German Neo-Nazis Fell for Art Project and Outed Themselves


A leftist art collective in Germany said they were launching a project to identify neo-Nazi rioters. In reality, it was a hoax to trick neo-Nazis into outing themselves.

This summer unleashed a wave of violence in Chemnitz, Germany, where far-right extremists chased down immigrants and threw fascist salutes during a multi-day rally. Nazi-era salutes are illegal in Germany, but most demonstrators evaded arrest and identification. But the art group Center for Political Beauty (abbreviated as “ZPS” in German) wanted to unveil the extremist networks behind the riots. They built a website that claimed to have identified the Chemnitz rioters. Then they sat back and waited while extremists started searching the site for their own names until ZPS revealed the stunt on Wednesday.

“We thought about a new de-Nazification in Germany and how it could work,” Philipp Ruch, ZPS’s artistic director, told The Daily Beast.

ZPS is part art collective, part activist hub. The group specializes in public awareness performances like coordinating funerals for migrants who died on the way to Germany, and building an enormous replica Holocaust memorial outside a far-right leader’s home.

After the Chemnitz riots, ZPS started collecting footage of rioters and matching them with their public social media profiles.

“They created this atmosphere of fear among the citizens there,” Ruch said of the riots, which took place in the region where he grew up. “They menaced foreigners, and also the press… They hunted people. The whole country was in shock.”

Ruch likened it to the Charlottesville, Virginia white supremacist riot in 2017.

Eventually ZPS identified approximately 1,500 of the estimated 7,000 far-right marchers, Ruch said. But they wanted more names, and more information on the political networks behind the protests. (The riots have been fueled by far-right German Facebook pages, and by established far-right political parties like Alternative for Germany or “AfD.”)

ZPS set up a website with pictures of the 1,500 rioters they’d identified, but visitors to the site could only see 20 pictures at a time. So frantic fascists went to the site’s search bar to see if they’d been named.

“The first thing they’re doing is using the search function on the website to input their own name, or somebody they know, but who nobody else knows, in order to see if this website really works,” Ruch said, “to see if it’s really possible that we identified 1,500 people.”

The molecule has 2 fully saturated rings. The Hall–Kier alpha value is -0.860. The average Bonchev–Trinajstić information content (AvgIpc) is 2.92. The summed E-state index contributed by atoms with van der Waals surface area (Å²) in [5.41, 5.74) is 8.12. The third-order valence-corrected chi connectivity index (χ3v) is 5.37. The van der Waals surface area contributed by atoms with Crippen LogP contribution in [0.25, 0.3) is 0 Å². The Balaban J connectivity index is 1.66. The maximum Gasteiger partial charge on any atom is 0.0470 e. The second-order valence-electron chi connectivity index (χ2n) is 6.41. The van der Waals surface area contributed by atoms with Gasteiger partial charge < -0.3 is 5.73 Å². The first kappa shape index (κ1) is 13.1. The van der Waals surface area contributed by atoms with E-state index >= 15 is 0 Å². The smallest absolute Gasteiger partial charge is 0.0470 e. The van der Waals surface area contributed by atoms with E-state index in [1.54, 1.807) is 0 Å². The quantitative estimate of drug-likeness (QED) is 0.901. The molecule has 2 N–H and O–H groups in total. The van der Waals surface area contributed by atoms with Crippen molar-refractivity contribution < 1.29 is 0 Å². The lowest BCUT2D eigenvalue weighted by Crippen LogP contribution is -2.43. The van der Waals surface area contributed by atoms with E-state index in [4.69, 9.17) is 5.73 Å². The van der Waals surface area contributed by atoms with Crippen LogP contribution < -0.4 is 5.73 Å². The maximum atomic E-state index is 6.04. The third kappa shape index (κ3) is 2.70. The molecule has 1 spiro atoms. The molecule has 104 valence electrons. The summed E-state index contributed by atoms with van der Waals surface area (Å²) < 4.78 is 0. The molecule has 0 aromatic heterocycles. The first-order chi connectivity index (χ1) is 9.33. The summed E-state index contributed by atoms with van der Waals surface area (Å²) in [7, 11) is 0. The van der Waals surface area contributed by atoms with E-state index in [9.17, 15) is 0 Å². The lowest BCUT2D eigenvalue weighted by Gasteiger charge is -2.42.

The site received a traffic boost after a far-right website linked to it, Ruch said. ZPS built a map of names that appeared in the same users’ searches. From those searches, alone, they learned the names and associates of approximately 25 rioters they hadn’t previously identified.

“What we got was quite a network of who knows who, and who else was in Chemnitz,” Ruch said.

U.S. anti-fascists have pulled similar stunts. This summer, undercover activists cozied up to the organizers of a far-right march, and offered to make a website and coordinate T-shirt orders for the event. The website, which did not charge for T-shirts, asked participants for their names and addresses, supposedly to calculate shipping costs. Instead of sending free T-shirts, the activists behind the website published the names and addresses they received.

ZPS’s performances have previously landed it on far-right extremists’ hit lists. In April, German police arrested a soldier who was suspected of planning far-right terror attacks, which he allegedly wanted to blame on refugees. The man also reportedly kept a list of leftist figures he wanted to murder, among them ZPS affiliates.

A September investigation into the alleged would-be-terrorist revealed a larger ring of suspected extremism among Germany’s military elite. Germany’s FOCUS magazine reported that the criminal investigation had uncovered a network of far-right soldiers and officers planning for apocalyptic violence on “Day X,” when they would take over the country.

“It’s terrifying, but I don’t want to live in a country where I can’t do radical political art,” Ruch said. “We need to know who this is, who finances it, who the driving forces are.”

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